City centre footfall plumets by a million since August

Union Street Aberdeen

FOOTFALL in Aberdeen city centre has fallen by a million since the introduction of a series of new bus priority measures throughout some of Aberdeen’s busiest streets.

Parts of Market Street, Guild Street and Bridge Street are now no longer accessible by cars, other than taxis.

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The measures have been met with criticism online, while a number of businesses have closed or warned they’re seeing less customers as a result of the bus gates.

Now, publicly available data from Springboard shows that people of the North-east have been voting on bus gates with their feet as fewer and fewer people visit the city centre.

Between August 27, 2023, and April 20, 2024, footfall dropped by nearly 1.1 million.

In the ten weeks prior to the introduction of the bus priority measures, footfall had increased by nearly 30,000.

The data includes temperatures and weather on each given day, though does not offer any suggestion for why footfall may have risen or fallen on each given day, week, or month.

One of the cameras which measures footfall was moved in October 2022, meaning data from before then may be skewed. Between October and April, footfall dropped by more than half a million.

The falling footfall figures, along with the introduction of the new measures and the continuation of the City Centre Masterplan, has plunged the future of Aberdeen into the spotlight.

In August last year 6,689 Aberderdonian signed a petition to stop the bus gates, yet the calls for scrapping the scheme were ignored.

In January this year, more than 1,500 people took part in an Aberdeen Transport Survey with dismal results for the council. Results included:

  • Only 23% support the LEZ.
  • 90% think the current transport policies are damaging the city.
  • 85% oppose the bus gates.

Just last month a survey on the LEZ was conducted with 3,262 responses.

  • 90.7% oppose the new LEZ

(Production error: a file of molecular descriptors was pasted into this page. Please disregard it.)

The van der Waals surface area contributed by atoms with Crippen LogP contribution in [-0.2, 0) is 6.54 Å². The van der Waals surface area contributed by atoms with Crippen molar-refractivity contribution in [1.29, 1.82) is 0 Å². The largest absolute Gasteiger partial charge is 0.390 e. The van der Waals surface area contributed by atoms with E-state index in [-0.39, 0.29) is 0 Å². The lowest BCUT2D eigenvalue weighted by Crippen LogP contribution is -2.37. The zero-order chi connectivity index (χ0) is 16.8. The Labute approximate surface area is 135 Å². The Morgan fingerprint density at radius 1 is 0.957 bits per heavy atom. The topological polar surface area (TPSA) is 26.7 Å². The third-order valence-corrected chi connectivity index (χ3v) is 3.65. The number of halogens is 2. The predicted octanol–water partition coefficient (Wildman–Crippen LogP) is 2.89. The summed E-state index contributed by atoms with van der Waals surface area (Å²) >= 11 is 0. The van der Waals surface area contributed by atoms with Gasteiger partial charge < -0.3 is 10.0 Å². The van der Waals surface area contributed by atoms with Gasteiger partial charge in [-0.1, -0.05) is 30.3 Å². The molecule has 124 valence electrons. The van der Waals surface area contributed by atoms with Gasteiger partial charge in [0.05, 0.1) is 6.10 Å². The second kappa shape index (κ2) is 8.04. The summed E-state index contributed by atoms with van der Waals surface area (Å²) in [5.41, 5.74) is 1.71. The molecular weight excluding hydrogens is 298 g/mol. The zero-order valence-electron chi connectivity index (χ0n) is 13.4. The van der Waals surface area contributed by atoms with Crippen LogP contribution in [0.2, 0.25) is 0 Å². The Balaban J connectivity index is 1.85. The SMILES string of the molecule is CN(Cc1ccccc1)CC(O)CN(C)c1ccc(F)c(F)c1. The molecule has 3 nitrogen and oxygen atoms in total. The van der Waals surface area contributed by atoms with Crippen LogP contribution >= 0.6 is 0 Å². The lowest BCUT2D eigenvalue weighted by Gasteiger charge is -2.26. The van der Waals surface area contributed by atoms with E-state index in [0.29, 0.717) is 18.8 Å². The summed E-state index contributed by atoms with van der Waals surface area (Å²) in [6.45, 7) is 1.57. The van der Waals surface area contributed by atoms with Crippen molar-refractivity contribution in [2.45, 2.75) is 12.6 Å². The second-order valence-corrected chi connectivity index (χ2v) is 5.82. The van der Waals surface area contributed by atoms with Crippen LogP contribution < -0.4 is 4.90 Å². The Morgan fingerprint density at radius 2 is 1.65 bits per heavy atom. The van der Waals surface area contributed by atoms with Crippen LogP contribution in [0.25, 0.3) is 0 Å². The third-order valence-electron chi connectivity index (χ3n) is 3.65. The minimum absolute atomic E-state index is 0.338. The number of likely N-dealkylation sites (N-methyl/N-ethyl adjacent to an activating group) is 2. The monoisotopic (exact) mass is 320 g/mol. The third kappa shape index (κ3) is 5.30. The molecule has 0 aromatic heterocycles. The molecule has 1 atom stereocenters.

• 93.2% think ACC’s current transport policies are having a negative impact
    on the city.
  • 89.6% believe they will be less likely to visit the city centre due to the LEZ.

A number of key local businesses have spoken out in opposition and some have sadly
been forced to close or relocate as a result of the measures.

Scottish Conservative and Unionist Councillor, and prominent critic of the council’s measures, Cllr
Duncan Massey said: “This reduction in footfall should be a real wake-up call for this
council administration. We are seeing the decline of the city centre in real time.
Unfortunately, they continue to ignore the evidence and the views of businesses and the public.
They seem set to carry on regardless with more of the same unwanted and failing policies and
claim nothing to see here.
I call on the council administration and transport convener, Cllr Ian Yuill, to immediately
remove the city centre bus gates on Market Street, Bridge Street and Guild Street. These
are only there under a temporary traffic order. He should also write to the Scottish Government
explaining why the LEZ is not appropriate for Aberdeen and that it should be removed.”

Independent Councillor and former Master Plan Lead, Marie Boulton, commented: “Perception can be as damaging as reality and if people trying to come into the city fearing they will end up in a bus gate or the LEZ they will look to travel to other locations such as the Shire. Sadly I worry that there isn’t an understanding of how people live and depend on their cars to be able to do everything they want to in sometimes limited situations which makes the bus or active travel impossible. I think between road closures, bus gates and the impending LEZ people are nervous about coming into the city.”

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